Rant with Randi: Adversity

Randi Crawford
Randi Crawford

By Randi Crawford

Adversity – such an important word today, mainly because it’s something most children (at least in this area), don’t experience.  When I saw the title of the Drew Brees book,

Unleashing the Hidden Power of Adversity,

it hit me. I don’t think my kids would know adversity if it smacked them in the face.  And, sadly, I’m not blaming them for this situation.  This is completely my doing.  I’m trying to think of a good place to start.  I grew up in a time when we left the house with a group of friends, and didn’t come home until dinner.  Obviously there were no cell phones, so nobody was checking on us. Our parents weren’t glued to the television watching news all day, because it didn’t exist.  The closest we came to “stranger danger” was when our parents told us not to hitchhike because it wasn’t safe (and I’m not even sure we listened to that).  The environment was carefree to say the least.

My childhood memories are of riding bikes to the beach, eating frozen milkyways at the snack bar, getting a little crazy on “goosy night” (spraying dogs in the hood with shaving cream, just sayin’), riding my skateboard down hills without a helmet, and jumping on a trampoline without a net.  Gasp!  There’s no question that our parents knew a lot less and were lot less stressed.  Ah, ignorance is bliss.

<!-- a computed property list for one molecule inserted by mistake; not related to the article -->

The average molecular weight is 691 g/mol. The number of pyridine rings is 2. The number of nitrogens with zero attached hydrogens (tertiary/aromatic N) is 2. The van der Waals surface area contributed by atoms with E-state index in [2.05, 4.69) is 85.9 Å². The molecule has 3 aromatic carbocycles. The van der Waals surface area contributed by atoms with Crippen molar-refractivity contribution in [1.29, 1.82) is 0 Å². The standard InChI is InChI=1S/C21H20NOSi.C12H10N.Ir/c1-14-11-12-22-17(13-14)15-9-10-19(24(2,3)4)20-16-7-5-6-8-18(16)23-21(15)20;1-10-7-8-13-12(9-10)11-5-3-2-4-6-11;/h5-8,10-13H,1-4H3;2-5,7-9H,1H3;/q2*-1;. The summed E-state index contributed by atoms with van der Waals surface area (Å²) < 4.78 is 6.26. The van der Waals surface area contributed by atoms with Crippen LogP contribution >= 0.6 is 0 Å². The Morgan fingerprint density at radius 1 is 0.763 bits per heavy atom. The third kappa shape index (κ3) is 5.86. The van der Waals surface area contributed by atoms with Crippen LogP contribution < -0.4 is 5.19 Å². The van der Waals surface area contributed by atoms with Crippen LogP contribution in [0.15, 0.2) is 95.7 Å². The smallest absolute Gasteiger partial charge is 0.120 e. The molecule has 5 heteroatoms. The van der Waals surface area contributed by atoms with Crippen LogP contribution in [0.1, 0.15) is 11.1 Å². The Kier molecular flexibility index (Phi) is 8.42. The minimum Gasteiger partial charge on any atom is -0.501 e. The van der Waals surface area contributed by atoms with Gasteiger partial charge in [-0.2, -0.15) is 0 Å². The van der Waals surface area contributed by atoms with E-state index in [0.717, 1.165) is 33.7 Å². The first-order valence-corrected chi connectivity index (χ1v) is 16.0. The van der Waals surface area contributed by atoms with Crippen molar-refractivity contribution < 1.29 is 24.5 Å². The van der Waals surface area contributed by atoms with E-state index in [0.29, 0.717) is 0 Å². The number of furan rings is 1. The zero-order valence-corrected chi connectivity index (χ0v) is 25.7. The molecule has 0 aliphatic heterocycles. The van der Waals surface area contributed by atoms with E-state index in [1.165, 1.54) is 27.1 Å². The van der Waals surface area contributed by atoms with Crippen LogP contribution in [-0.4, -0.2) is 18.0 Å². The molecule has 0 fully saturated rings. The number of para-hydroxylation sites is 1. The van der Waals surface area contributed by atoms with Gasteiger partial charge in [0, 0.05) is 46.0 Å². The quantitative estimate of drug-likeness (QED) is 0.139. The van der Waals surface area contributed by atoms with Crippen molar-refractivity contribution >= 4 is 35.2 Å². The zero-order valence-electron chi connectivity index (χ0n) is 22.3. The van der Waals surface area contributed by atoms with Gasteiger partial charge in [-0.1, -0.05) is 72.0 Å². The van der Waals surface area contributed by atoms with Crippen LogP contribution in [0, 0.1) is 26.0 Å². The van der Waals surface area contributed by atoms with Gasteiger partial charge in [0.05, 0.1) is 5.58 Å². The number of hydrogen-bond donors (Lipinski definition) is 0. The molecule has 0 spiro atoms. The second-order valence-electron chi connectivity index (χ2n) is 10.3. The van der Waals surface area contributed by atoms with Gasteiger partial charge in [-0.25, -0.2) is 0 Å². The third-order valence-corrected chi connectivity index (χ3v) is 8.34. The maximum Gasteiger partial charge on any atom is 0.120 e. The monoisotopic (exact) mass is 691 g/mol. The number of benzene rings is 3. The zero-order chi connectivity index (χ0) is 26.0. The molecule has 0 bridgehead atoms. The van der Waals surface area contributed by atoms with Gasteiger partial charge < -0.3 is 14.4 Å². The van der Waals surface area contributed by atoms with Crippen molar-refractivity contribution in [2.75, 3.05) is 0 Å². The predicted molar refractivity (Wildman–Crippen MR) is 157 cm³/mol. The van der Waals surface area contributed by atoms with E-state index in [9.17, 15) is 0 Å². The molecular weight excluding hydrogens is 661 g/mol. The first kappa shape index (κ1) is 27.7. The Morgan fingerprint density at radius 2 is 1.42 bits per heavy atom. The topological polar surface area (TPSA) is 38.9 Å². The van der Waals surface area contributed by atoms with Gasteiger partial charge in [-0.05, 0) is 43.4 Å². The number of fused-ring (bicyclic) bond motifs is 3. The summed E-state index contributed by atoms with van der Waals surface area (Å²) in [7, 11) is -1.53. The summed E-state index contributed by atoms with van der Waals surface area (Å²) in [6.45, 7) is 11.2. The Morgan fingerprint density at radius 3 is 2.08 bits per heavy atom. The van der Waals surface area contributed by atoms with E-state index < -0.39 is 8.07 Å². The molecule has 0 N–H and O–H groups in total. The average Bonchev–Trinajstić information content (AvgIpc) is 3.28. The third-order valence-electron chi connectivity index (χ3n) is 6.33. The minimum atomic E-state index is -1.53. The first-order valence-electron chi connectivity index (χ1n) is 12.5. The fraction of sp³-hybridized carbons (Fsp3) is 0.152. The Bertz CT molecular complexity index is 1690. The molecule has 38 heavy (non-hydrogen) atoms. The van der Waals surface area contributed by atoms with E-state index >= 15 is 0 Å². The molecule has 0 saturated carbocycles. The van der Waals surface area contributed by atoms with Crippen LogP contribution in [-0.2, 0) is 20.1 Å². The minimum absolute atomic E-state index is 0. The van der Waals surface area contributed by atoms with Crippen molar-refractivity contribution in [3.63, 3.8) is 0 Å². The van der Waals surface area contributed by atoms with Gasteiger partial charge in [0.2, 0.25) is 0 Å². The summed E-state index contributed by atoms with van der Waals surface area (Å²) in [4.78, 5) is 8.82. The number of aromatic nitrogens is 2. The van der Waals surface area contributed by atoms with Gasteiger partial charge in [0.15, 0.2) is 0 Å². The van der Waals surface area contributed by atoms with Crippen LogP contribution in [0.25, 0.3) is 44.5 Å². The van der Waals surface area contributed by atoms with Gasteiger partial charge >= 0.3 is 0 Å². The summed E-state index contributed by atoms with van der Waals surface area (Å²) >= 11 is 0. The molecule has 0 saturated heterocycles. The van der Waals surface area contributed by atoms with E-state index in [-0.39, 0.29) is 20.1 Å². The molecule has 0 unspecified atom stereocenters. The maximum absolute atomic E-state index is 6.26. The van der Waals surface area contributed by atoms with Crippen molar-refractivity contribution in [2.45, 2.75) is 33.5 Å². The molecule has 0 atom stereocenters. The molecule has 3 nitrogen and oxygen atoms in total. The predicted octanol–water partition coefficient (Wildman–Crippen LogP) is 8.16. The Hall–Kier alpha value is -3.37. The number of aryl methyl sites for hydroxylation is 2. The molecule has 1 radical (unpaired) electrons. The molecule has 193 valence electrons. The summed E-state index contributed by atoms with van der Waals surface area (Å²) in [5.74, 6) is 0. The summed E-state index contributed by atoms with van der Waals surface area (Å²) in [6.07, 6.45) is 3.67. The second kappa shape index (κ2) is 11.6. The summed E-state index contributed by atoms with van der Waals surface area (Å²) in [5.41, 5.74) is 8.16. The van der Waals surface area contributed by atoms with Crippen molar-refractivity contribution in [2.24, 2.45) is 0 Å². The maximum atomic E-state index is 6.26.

I’ve had the conversation with friends for years: “Is life really that much different than when we grew up, or is it just that we are exposed to the news 24/7?”  I believe that life is that much different.  Every time I turn on the news, I read something more insane than the previous day’s news.  Today it was something about a girl on a pot farm being sexually abused and kept in a 4x2x2 box.  I’m not sure how we’re supposed to “parent” without having this constant fear that something horrible is about to happen to our kids.  But we have to find a way, because what we’re doing is failing our children, big time.

Adversity.  How do we teach our kids that some things are going to be difficult, without the constant nagging fear that something awful could happen in the process?  We are worried about events that haven’t even happened, and yet somehow we find a way to prevent whatever we think might happen, just in case it does happen.  What are we doing? Who do we think we’re helping?  Just take the camping trip and my kids starting a fire with no adult supervision. I would

never

let that happen at my house – why not?  I wouldn’t want my kids to get burned, they’ve never started a fire before (plus I’ve heard that burn patients are the most painful in the entire hospital), and it’s

fire.

If I never let my child experience starting a fire on a camping trip, look at how much he/she is losing.  It’s an experience my kids were able to have, because I wasn’t there to stop it.  Amen.

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